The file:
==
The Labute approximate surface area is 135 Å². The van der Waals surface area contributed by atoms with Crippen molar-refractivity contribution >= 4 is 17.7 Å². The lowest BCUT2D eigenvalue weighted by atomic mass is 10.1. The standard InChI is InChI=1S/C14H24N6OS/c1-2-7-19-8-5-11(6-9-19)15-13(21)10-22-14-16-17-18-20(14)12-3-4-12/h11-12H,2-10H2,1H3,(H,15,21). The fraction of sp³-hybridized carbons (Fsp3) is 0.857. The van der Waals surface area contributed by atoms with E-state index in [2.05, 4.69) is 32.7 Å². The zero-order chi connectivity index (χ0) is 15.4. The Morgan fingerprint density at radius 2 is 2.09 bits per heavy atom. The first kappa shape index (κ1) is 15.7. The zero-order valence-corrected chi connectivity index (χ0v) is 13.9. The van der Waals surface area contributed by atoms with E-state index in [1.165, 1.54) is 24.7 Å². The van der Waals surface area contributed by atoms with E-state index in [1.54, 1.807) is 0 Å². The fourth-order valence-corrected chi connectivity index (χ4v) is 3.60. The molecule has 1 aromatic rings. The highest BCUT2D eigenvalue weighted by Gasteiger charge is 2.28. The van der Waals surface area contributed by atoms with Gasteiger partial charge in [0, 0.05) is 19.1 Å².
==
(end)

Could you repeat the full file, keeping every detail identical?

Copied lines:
The Labute approximate surface area is 135 Å². The van der Waals surface area contributed by atoms with Crippen molar-refractivity contribution >= 4 is 17.7 Å². The lowest BCUT2D eigenvalue weighted by atomic mass is 10.1. The standard InChI is InChI=1S/C14H24N6OS/c1-2-7-19-8-5-11(6-9-19)15-13(21)10-22-14-16-17-18-20(14)12-3-4-12/h11-12H,2-10H2,1H3,(H,15,21). The fraction of sp³-hybridized carbons (Fsp3) is 0.857. The van der Waals surface area contributed by atoms with E-state index in [2.05, 4.69) is 32.7 Å². The zero-order chi connectivity index (χ0) is 15.4. The Morgan fingerprint density at radius 2 is 2.09 bits per heavy atom. The first kappa shape index (κ1) is 15.7. The zero-order valence-corrected chi connectivity index (χ0v) is 13.9. The van der Waals surface area contributed by atoms with E-state index in [1.165, 1.54) is 24.7 Å². The van der Waals surface area contributed by atoms with E-state index in [1.54, 1.807) is 0 Å². The fourth-order valence-corrected chi connectivity index (χ4v) is 3.60. The molecule has 1 aromatic rings. The highest BCUT2D eigenvalue weighted by Gasteiger charge is 2.28. The van der Waals surface area contributed by atoms with Gasteiger partial charge in [0, 0.05) is 19.1 Å².